Administration issues final contraceptive mandate rules in defiance of Supreme Court

Washington, D.C. (The Becket Fund) – The Department of Health and Human Services (HHS) announced July 10 that — despite losing repeatedly at the U.S. Supreme Court — it would continue trying to force religious nonprofits like the Little Sisters of the Poor to help distribute contraceptives, including the “week-after pill.”

The announcement comes after multiple losses in contraceptive mandate cases at the Supreme Court, including last year’s Hobby Lobby decision and Court decisions regarding the Little Sisters of the Poor and Wheaton College. In fact, the previous week the Supreme Court ordered the government not to enforce this rule against Catholic organizations from Pennsylvania, marking the government’s sixth loss in a row at the Supreme Court regarding the mandate. There are now four petitions before the Supreme Court asking the Court to finally resolve the issue by June 2016.

“The government keeps digging the hole deeper,” said Adèle Auxier Keim, Legal Counsel at the Becket Fund for Religious Liberty. “Just last week the Supreme Court ordered HHS not to enforce the exact rules they finalized today. But the government still won’t give up on its quest to force nuns and other religious employers to distribute contraceptives. Especially after the Supreme Court’s recent King v. Burwell decision allowed the government to expand its healthcare exchanges, there is no reason at all the government needs religious employers to help it distribute these products.”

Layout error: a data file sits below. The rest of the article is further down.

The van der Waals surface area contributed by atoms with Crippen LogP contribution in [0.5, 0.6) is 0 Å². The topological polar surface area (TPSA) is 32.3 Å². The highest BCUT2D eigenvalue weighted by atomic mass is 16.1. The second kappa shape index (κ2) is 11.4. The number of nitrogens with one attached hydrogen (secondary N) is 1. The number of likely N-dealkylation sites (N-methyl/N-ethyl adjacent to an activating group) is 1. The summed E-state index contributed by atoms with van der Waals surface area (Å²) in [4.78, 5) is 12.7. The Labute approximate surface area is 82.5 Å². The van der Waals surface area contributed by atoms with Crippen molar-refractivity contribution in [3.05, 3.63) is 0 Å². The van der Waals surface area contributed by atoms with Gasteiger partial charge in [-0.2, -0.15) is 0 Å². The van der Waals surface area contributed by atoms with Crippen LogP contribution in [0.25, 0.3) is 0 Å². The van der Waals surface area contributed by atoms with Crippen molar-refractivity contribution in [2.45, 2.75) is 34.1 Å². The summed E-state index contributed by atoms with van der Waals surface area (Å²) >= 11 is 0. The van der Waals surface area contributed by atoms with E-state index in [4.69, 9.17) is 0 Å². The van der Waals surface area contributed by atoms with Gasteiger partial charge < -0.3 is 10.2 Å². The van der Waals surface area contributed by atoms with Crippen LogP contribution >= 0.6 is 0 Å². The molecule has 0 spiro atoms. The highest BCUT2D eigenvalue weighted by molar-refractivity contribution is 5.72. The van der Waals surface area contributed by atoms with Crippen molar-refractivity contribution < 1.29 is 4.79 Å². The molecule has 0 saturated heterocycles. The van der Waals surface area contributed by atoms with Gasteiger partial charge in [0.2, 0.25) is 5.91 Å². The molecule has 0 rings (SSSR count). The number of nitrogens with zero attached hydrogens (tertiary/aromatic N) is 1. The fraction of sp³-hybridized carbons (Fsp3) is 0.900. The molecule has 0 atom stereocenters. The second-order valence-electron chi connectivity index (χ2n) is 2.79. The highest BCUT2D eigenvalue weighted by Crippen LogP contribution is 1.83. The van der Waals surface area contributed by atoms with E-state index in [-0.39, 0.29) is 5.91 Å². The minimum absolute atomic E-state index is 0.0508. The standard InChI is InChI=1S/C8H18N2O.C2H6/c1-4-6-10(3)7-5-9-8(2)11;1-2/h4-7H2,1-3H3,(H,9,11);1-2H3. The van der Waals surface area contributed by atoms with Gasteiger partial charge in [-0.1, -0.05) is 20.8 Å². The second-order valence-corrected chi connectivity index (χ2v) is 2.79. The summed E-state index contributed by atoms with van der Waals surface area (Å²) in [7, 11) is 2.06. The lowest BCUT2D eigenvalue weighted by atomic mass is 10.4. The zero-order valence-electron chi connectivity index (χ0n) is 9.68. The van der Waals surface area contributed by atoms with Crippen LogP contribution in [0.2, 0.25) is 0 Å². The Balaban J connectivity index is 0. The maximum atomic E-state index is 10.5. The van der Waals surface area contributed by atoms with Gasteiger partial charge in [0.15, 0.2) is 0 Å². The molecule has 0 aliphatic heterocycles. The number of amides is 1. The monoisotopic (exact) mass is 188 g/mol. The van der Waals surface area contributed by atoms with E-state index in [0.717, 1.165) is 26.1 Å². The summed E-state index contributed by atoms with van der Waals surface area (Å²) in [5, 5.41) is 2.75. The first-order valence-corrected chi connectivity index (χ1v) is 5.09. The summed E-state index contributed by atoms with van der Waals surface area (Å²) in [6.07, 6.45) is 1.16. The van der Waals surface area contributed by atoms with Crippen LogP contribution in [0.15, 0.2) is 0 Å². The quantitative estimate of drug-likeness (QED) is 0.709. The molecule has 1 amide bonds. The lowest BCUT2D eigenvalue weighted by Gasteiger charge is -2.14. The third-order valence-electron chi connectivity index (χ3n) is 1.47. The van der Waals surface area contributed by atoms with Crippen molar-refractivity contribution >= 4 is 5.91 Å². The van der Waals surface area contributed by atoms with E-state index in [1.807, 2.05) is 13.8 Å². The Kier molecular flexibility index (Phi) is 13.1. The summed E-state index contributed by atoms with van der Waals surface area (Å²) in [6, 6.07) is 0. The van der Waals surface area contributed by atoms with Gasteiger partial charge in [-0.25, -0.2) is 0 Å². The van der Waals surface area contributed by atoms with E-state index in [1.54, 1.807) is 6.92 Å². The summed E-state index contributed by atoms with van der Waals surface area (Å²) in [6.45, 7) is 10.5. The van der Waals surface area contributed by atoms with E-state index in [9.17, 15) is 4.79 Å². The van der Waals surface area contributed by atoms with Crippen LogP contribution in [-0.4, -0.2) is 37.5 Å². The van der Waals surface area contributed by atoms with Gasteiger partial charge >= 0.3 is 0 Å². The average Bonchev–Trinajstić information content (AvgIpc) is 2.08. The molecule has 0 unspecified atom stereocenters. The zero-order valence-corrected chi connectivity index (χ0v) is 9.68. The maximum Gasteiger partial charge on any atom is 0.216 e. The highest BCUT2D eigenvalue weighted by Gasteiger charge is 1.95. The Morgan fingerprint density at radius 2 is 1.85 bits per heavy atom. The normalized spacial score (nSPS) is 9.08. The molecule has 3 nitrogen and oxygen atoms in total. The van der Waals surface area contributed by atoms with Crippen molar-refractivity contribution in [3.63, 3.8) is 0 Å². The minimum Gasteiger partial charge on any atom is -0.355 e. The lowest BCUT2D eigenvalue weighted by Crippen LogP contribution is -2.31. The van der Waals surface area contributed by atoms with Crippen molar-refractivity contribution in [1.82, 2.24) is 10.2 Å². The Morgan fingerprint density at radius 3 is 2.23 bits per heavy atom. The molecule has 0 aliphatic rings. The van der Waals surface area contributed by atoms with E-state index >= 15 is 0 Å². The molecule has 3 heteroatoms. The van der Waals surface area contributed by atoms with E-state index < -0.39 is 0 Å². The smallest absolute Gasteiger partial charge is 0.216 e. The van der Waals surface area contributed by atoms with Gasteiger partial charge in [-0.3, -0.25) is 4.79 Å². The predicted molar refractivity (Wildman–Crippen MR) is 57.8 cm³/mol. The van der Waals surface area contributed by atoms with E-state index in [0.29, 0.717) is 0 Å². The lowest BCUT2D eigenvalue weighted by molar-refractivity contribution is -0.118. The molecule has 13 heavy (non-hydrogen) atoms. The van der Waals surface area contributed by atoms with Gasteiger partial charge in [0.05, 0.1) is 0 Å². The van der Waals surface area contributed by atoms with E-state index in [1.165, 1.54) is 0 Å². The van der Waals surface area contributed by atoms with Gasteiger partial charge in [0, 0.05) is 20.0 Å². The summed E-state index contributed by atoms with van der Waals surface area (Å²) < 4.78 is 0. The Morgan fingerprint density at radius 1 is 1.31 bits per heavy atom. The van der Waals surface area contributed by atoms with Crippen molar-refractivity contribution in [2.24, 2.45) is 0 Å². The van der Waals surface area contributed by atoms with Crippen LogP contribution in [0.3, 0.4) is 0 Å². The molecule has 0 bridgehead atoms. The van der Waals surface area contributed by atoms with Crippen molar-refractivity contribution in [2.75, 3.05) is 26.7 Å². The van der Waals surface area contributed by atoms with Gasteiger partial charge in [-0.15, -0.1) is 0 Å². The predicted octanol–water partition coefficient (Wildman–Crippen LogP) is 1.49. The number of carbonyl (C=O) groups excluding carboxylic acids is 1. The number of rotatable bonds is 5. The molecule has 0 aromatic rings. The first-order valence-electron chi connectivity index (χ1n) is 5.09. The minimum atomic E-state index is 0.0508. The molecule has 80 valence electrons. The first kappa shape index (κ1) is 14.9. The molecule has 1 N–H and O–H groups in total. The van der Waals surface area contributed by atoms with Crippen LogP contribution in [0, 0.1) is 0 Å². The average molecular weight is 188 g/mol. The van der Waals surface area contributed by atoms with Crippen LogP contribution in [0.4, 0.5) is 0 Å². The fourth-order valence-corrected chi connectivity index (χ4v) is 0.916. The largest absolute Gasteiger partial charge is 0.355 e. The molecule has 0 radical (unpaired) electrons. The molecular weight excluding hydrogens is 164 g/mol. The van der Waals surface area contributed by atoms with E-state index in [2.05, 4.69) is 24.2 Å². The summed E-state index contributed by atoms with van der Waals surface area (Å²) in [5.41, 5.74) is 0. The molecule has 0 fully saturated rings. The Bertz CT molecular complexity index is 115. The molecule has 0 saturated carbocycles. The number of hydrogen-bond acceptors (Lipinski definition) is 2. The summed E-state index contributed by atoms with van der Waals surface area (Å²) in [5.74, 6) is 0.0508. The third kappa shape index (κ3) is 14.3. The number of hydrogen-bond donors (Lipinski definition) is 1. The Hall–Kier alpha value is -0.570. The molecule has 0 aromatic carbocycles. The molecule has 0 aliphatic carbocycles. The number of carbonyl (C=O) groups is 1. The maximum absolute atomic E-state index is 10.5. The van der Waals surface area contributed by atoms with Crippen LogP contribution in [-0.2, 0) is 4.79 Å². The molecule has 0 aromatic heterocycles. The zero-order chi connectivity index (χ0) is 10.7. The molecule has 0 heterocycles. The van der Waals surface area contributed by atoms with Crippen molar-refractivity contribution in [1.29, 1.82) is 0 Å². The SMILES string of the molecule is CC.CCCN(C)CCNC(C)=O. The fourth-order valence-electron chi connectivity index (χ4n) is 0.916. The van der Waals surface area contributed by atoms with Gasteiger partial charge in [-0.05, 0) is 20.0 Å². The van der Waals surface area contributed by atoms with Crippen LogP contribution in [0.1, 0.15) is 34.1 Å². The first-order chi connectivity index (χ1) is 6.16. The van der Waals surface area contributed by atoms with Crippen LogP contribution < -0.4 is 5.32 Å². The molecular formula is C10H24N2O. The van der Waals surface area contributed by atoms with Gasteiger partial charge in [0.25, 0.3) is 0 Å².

The government proposed similar rules in August 2014, but many observers believed it might change position after repeated losses on the mandate issue at the Supreme Court. However, the government forged ahead and finalized rules requiring non-profit employers to help it distribute contraceptive drugs and devices.

“The government has already told thousands of businesses that they don’t need to comply with the HHS Mandate at all,” Keim said. “So why is it continuing to go out of its way to force religious objectors, from nuns to business owners, to do something it is more than capable of doing itself?”
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About thealabamabaptist

State Baptist newspaper serving Baptists in Alabama, providing information, inspiration and interpretation as well as challenging readers to serve and find opportunities for ministry that further the kingdom of God.
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